With mining hardware becoming more efficient, the cost of mining one Bitcoin has dropped to ten-month lows. It has fallen 6.7% since its May peak.
Nikolaos Panigirtzoglou, a leading strategist from JP Morgan, told investors on Wednesday that BTC production costs have fallen to around $13,000 from $24,000 at the beginning of June – the lowest it has been since September of 2021. Experts say lower Bitcoin production costs can ease miner selling pressure and improve profitability. But strategists are still bearish. They believe that the decline in the production cost might be regarded negatively for the Bitcoin price outlook going forward.
Some analysts perceive the production cost as the lower bound for the Bitcoin price range in a bear market. Moreover, some believe BTC price to fall to $13,000 – this would align with the 80%+ drawdowns in the previous two bear markets. Presently, Bitcoin is down nearly 70% from the all-time high of November 2021. BTC production costs rose after price peaks in April and November 2021 and fell back as markets have done.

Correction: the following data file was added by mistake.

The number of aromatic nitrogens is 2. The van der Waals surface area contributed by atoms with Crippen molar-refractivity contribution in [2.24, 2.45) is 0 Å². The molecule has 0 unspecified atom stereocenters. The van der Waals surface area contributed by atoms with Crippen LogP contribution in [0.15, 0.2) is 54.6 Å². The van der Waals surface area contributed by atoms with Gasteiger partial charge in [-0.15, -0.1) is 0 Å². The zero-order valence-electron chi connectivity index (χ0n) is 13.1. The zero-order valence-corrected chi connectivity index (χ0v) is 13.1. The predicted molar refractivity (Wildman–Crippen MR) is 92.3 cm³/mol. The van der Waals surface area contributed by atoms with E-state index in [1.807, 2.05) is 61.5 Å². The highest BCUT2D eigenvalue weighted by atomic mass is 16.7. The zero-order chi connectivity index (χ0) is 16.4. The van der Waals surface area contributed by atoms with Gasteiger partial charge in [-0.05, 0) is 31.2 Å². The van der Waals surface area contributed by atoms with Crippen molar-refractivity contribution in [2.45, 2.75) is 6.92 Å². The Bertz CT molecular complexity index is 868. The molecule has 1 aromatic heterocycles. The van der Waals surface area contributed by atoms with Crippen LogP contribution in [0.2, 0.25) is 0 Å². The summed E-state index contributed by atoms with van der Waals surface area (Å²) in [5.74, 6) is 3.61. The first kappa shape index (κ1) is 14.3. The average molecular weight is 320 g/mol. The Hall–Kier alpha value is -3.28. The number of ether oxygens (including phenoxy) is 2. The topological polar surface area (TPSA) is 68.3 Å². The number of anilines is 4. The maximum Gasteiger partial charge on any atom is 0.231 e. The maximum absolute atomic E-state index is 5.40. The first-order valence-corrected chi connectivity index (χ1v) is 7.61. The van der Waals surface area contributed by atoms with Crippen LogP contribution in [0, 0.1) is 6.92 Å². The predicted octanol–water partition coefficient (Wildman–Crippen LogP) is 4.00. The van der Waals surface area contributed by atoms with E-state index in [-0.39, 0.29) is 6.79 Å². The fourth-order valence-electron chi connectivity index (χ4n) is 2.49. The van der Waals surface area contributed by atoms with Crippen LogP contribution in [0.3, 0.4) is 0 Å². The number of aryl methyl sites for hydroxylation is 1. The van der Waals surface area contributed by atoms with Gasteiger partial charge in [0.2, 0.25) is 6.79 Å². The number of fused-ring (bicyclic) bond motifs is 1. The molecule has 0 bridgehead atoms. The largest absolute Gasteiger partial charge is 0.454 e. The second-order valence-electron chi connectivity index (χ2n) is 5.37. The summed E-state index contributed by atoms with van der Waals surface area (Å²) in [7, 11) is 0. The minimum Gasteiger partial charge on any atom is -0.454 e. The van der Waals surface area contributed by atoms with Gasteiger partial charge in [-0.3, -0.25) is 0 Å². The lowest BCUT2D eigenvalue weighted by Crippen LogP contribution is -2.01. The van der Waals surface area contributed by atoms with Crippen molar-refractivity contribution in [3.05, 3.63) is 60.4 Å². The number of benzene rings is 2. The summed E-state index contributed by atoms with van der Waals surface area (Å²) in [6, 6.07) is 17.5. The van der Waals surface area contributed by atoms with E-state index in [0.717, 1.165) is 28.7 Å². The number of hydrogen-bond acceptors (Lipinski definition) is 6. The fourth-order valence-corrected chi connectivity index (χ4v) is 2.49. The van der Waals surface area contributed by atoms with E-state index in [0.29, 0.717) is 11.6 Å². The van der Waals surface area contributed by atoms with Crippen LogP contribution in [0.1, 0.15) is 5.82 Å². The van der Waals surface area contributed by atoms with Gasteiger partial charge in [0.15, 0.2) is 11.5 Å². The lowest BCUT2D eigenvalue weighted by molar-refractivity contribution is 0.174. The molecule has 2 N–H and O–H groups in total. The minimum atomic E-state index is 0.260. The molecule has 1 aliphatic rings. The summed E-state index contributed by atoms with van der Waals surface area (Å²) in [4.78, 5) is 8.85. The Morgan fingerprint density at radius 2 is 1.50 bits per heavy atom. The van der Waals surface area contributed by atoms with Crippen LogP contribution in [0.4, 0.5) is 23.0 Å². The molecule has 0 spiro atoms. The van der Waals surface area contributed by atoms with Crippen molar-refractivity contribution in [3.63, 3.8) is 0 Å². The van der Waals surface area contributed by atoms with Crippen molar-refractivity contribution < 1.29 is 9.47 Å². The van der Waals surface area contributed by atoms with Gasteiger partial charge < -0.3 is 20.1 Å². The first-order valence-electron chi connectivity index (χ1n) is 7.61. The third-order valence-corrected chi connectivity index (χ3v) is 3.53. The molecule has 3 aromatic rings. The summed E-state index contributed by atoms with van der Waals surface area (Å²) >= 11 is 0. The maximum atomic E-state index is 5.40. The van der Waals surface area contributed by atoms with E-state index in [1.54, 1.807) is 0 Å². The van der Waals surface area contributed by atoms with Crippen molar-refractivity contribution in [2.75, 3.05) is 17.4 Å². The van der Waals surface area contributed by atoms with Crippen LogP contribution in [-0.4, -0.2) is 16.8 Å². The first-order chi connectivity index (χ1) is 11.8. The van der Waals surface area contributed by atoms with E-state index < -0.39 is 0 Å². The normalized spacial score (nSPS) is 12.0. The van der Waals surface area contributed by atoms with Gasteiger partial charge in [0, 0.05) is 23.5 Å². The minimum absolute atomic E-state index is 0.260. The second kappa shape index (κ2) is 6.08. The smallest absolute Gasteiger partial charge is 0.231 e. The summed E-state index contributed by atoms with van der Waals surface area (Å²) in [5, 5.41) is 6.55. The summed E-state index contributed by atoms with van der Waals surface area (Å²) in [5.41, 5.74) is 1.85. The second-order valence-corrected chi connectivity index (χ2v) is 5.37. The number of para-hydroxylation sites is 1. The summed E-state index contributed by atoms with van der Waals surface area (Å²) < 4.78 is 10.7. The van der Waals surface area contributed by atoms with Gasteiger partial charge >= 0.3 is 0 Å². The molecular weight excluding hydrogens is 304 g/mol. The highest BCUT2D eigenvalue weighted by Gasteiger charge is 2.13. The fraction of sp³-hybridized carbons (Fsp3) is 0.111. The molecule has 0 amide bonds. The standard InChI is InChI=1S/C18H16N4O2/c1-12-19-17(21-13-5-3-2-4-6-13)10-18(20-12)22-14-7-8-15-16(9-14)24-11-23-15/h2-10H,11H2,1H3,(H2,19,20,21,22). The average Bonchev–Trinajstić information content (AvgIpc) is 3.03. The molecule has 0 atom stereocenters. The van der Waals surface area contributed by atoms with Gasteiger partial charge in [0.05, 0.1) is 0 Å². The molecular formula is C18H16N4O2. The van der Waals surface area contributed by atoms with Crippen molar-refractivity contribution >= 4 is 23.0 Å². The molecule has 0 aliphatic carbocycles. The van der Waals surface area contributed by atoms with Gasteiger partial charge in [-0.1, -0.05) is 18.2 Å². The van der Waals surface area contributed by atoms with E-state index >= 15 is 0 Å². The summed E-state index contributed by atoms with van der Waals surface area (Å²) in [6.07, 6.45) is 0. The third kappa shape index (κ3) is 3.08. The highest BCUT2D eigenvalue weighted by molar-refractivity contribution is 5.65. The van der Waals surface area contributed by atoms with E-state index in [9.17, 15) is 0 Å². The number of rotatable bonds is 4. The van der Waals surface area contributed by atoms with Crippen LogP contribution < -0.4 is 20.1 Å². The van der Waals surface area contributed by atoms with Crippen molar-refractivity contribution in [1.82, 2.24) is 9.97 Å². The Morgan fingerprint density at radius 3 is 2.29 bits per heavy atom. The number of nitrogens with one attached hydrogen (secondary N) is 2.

Experts say the drop in production cost is linked to a decline in electricity consumption. The network’s estimated daily power demand, as per Cambridge University’s Bitcoin energy consumption index, is 9.59 Gigawatts. Over the past month, there has been a decline of 33%. And it’s down 40% from the 2022 peak. It should also be noted that a large number of miners have powered down older and more inefficient mining rigs. This is because the systems have become unprofitable to operate due to surging energy prices and a collapse in Bitcoin prices. This prompted mining profitability to dip by 63% since the beginning of the year.
The fall in Bitcoin production cost can prevent a further fall in profitability and reverse the trend in the coming months.